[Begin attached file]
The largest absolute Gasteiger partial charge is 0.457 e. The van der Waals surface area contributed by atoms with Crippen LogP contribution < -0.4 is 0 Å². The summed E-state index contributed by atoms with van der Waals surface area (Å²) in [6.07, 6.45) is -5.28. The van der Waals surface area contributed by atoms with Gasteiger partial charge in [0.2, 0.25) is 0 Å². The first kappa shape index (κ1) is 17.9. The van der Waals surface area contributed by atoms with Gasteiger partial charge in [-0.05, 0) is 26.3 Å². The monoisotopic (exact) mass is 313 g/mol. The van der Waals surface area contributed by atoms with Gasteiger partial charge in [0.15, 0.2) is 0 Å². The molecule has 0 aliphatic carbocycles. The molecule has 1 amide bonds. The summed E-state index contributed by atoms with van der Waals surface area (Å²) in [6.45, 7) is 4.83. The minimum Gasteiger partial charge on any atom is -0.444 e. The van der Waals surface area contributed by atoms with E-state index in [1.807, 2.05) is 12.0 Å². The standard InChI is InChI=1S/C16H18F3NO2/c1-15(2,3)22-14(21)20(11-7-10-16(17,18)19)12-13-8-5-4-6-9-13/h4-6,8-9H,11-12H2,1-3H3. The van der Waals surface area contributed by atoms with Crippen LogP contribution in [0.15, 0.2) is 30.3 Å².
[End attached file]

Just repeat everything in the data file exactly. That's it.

The largest absolute Gasteiger partial charge is 0.457 e. The van der Waals surface area contributed by atoms with Crippen LogP contribution < -0.4 is 0 Å². The summed E-state index contributed by atoms with van der Waals surface area (Å²) in [6.07, 6.45) is -5.28. The van der Waals surface area contributed by atoms with Gasteiger partial charge in [0.2, 0.25) is 0 Å². The first kappa shape index (κ1) is 17.9. The van der Waals surface area contributed by atoms with Gasteiger partial charge in [-0.05, 0) is 26.3 Å². The monoisotopic (exact) mass is 313 g/mol. The van der Waals surface area contributed by atoms with Gasteiger partial charge in [0.15, 0.2) is 0 Å². The molecule has 0 aliphatic carbocycles. The molecule has 1 amide bonds. The summed E-state index contributed by atoms with van der Waals surface area (Å²) in [6.45, 7) is 4.83. The minimum Gasteiger partial charge on any atom is -0.444 e. The van der Waals surface area contributed by atoms with E-state index in [1.807, 2.05) is 12.0 Å². The standard InChI is InChI=1S/C16H18F3NO2/c1-15(2,3)22-14(21)20(11-7-10-16(17,18)19)12-13-8-5-4-6-9-13/h4-6,8-9H,11-12H2,1-3H3. The van der Waals surface area contributed by atoms with Crippen LogP contribution in [0.15, 0.2) is 30.3 Å².